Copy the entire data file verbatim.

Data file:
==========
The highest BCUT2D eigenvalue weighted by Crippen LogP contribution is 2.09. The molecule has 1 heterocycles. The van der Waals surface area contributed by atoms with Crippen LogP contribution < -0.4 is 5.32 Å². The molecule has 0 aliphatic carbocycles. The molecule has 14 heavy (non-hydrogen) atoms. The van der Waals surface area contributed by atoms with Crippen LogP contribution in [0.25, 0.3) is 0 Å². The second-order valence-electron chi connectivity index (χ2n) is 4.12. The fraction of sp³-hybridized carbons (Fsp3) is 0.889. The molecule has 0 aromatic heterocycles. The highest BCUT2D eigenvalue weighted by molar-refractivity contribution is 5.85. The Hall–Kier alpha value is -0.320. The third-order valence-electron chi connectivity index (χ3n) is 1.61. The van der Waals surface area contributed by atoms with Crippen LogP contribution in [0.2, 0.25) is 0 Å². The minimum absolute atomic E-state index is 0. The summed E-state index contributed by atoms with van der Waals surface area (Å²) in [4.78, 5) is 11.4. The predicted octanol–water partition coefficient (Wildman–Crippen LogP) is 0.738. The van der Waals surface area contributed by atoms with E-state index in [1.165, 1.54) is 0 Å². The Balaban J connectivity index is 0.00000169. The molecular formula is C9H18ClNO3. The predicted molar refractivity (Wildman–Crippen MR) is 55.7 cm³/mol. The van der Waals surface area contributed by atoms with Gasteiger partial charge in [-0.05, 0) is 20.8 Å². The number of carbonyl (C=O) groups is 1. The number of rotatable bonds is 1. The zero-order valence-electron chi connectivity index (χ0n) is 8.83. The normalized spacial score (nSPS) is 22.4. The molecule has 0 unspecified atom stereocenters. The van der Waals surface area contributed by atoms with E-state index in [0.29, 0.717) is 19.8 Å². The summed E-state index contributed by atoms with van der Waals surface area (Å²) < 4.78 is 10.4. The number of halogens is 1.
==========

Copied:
The highest BCUT2D eigenvalue weighted by Crippen LogP contribution is 2.09. The molecule has 1 heterocycles. The van der Waals surface area contributed by atoms with Crippen LogP contribution < -0.4 is 5.32 Å². The molecule has 0 aliphatic carbocycles. The molecule has 14 heavy (non-hydrogen) atoms. The van der Waals surface area contributed by atoms with Crippen LogP contribution in [0.25, 0.3) is 0 Å². The second-order valence-electron chi connectivity index (χ2n) is 4.12. The fraction of sp³-hybridized carbons (Fsp3) is 0.889. The molecule has 0 aromatic heterocycles. The highest BCUT2D eigenvalue weighted by molar-refractivity contribution is 5.85. The Hall–Kier alpha value is -0.320. The third-order valence-electron chi connectivity index (χ3n) is 1.61. The van der Waals surface area contributed by atoms with Crippen LogP contribution in [0.2, 0.25) is 0 Å². The minimum absolute atomic E-state index is 0. The summed E-state index contributed by atoms with van der Waals surface area (Å²) in [4.78, 5) is 11.4. The predicted octanol–water partition coefficient (Wildman–Crippen LogP) is 0.738. The van der Waals surface area contributed by atoms with E-state index in [1.165, 1.54) is 0 Å². The Balaban J connectivity index is 0.00000169. The molecular formula is C9H18ClNO3. The predicted molar refractivity (Wildman–Crippen MR) is 55.7 cm³/mol. The van der Waals surface area contributed by atoms with Gasteiger partial charge in [-0.05, 0) is 20.8 Å². The number of carbonyl (C=O) groups is 1. The number of rotatable bonds is 1. The zero-order valence-electron chi connectivity index (χ0n) is 8.83. The normalized spacial score (nSPS) is 22.4. The molecule has 0 unspecified atom stereocenters. The van der Waals surface area contributed by atoms with E-state index in [0.29, 0.717) is 19.8 Å². The summed E-state index contributed by atoms with van der Waals surface area (Å²) < 4.78 is 10.4. The number of halogens is 1.